How Do You Measure the Strength of Rare Earth Magnets?

Magnet Applications
How Do You Measure the Strength of a Rare Earth Magnet-Bunting-DuBois-Magnet Applications

Rare earth magnets have a well-earned reputation for being the most powerful types of magnets available. However, you may be wondering how this strength is measured in the first place. Magnets have many different properties, and there are different ways to measure each of these properties. Typically, when people refer to a magnet’s “strength,” they are talking about the magnet’s holding strength or the field intensity the magnet can generate. In this blog, we will explain different properties that determine a magnet’s strength, in addition to explaining how to measure a magnet’s holding strength.

Rare Earth Magnets have Unique Magnetic Properties

If you are measuring the strength of one magnet in order to compare it to another magnet, you must take into account all of the magnetic properties of each material. Some of the most important magnetic properties are:

Remanence (Br)—a measurement of the magnetic field’s strength.

Coercivity (Hci )—a magnetic material’s resistance to demagnetization.

(Maximum) Energy product (BHmax)—a permanent magnet’s magnetic energy, which is the maximum value of magnetic flux density (B) times magnetic field strength (H) along the 2nd quadrant normal demagnetization line.

Rare earth magnets possess both high coercivity as well as high remanence. This means that not only do they have high-strength magnetic fields, but also that these magnetic fields are highly resistant to demagnetization. Rare earth magnets also have a high energy product. The combination of high remanence, high coercivity, and a high energy product result in the immense power of rare earth magnets.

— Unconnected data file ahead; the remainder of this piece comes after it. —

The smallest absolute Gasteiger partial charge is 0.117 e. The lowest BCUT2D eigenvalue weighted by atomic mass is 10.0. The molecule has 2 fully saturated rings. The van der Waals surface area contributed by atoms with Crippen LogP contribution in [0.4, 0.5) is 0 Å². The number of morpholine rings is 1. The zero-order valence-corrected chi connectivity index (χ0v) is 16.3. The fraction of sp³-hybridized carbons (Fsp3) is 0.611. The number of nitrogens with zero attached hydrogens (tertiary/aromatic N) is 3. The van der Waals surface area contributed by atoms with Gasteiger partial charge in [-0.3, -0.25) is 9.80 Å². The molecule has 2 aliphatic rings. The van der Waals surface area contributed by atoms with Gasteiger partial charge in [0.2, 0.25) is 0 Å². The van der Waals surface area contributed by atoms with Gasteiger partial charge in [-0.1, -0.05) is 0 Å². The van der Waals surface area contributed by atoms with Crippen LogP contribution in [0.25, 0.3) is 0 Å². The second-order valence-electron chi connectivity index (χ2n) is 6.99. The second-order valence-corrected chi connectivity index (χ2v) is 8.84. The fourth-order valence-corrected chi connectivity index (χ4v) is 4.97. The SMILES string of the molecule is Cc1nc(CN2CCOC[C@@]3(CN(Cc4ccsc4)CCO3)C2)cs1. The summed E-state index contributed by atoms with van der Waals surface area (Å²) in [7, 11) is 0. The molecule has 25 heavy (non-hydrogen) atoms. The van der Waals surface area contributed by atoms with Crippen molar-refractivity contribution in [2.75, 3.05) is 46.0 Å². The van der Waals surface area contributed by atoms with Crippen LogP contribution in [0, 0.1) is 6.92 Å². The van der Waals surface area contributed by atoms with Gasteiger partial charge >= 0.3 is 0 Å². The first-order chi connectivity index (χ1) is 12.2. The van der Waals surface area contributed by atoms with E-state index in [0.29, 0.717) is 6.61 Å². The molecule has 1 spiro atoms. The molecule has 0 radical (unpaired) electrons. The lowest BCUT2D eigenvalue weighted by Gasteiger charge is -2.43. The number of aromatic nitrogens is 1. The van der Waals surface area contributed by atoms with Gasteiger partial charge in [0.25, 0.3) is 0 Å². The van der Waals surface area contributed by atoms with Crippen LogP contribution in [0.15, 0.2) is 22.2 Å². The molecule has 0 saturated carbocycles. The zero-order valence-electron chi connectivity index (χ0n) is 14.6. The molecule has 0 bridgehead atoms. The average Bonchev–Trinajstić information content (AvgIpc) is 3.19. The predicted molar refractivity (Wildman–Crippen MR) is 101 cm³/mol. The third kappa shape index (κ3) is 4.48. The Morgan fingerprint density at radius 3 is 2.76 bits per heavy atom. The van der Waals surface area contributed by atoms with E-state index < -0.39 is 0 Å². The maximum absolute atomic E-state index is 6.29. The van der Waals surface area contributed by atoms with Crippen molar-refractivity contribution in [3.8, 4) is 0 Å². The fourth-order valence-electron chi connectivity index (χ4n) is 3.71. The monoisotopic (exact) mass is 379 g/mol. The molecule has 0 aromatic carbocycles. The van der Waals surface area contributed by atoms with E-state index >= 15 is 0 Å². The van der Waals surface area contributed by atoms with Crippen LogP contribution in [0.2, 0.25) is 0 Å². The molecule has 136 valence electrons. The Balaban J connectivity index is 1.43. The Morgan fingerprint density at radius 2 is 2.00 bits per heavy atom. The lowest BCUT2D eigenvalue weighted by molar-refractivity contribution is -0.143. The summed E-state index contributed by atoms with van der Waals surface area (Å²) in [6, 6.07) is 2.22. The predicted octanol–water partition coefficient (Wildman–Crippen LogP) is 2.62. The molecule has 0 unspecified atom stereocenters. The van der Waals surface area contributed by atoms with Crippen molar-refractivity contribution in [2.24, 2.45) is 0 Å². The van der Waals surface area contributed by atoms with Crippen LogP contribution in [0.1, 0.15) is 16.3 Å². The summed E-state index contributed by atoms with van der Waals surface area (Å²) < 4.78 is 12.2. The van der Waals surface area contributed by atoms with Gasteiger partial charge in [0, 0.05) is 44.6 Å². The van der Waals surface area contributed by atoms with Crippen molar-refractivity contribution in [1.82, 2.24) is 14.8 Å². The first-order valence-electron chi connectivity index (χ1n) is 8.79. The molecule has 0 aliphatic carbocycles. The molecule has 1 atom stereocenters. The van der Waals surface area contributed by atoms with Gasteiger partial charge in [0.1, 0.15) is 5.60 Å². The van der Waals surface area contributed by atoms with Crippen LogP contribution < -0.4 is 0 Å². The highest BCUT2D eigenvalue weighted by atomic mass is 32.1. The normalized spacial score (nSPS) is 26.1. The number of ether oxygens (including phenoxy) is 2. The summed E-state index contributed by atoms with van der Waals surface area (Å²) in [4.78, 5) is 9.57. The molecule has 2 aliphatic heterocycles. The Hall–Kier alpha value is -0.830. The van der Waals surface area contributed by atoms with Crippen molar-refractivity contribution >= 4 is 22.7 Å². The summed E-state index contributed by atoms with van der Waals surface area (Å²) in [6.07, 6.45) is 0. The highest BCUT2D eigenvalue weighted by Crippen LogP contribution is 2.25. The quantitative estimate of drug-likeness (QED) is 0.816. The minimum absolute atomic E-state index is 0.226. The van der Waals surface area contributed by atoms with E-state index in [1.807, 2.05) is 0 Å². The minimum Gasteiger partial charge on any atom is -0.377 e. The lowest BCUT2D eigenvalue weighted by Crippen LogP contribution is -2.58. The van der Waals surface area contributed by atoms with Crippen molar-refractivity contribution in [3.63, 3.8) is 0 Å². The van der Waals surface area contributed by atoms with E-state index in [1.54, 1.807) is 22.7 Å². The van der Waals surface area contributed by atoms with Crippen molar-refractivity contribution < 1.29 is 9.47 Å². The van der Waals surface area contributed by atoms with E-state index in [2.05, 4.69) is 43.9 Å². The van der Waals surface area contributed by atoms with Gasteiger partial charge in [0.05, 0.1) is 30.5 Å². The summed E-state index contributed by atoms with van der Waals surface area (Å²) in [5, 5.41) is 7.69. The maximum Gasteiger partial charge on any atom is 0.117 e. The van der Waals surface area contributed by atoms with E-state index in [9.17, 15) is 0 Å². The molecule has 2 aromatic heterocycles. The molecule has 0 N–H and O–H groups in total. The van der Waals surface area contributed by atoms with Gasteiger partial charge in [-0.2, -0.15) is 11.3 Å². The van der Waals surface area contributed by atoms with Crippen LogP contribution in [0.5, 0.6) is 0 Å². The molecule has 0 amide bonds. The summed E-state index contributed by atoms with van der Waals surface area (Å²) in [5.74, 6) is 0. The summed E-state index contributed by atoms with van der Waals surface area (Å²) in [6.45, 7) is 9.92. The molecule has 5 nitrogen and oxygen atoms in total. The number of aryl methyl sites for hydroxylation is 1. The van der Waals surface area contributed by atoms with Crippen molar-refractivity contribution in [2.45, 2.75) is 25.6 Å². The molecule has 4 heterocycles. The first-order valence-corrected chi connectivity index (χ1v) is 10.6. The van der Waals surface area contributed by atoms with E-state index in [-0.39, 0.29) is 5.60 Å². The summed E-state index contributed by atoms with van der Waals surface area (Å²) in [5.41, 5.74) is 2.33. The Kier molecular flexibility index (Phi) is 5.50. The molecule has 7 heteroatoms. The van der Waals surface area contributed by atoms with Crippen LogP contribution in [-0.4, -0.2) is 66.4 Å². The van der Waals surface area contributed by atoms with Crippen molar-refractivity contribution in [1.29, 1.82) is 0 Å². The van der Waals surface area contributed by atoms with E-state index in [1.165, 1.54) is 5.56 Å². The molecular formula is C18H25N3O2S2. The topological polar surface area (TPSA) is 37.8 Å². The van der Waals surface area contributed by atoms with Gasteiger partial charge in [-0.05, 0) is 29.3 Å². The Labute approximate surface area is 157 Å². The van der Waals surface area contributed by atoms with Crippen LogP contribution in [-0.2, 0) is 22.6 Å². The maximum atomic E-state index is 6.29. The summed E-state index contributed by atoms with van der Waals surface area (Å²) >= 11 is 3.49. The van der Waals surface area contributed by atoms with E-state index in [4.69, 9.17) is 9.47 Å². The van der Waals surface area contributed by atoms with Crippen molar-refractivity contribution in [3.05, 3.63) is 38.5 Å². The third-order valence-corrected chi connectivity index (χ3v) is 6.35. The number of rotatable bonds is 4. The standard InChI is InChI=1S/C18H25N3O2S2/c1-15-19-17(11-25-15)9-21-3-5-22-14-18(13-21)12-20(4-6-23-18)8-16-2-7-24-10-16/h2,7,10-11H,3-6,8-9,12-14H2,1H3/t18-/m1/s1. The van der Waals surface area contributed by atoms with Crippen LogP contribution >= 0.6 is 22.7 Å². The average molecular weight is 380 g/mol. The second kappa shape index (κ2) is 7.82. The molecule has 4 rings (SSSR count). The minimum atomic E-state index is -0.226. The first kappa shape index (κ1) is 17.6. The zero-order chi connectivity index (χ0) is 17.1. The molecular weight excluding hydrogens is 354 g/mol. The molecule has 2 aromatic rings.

Measuring Magnetic Strength

When measuring the strength of a magnet, the magnet’s field strength is typically the specific value being measured. Magnetic field strength refers to the measurement of how the magnetic field is distributed around a magnet which results on a force being applied to another magnetic material. This is commonly referred to as holding force, or the “pull strength” of a magnet. Pull strength, by definition, refers to the amount of force required to pull a magnet away from a flat steel surface the magnet is in full contact with. Pull strength may be measured using a pull test.

When the “pull force” of a rare earth magnet is listed, it is referring to the maximum weight that a rare earth magnet is able to safely hold. For example, if the pull force for a certain rare earth magnet is listed as being 100 lbs, it means the magnet is able to safely hold an object weighing 100 lbs.

If you are interested in learning more about magnetic properties and how the strength of magnets and magnetic materials are measured, contact our experts at Bunting-DuBois today.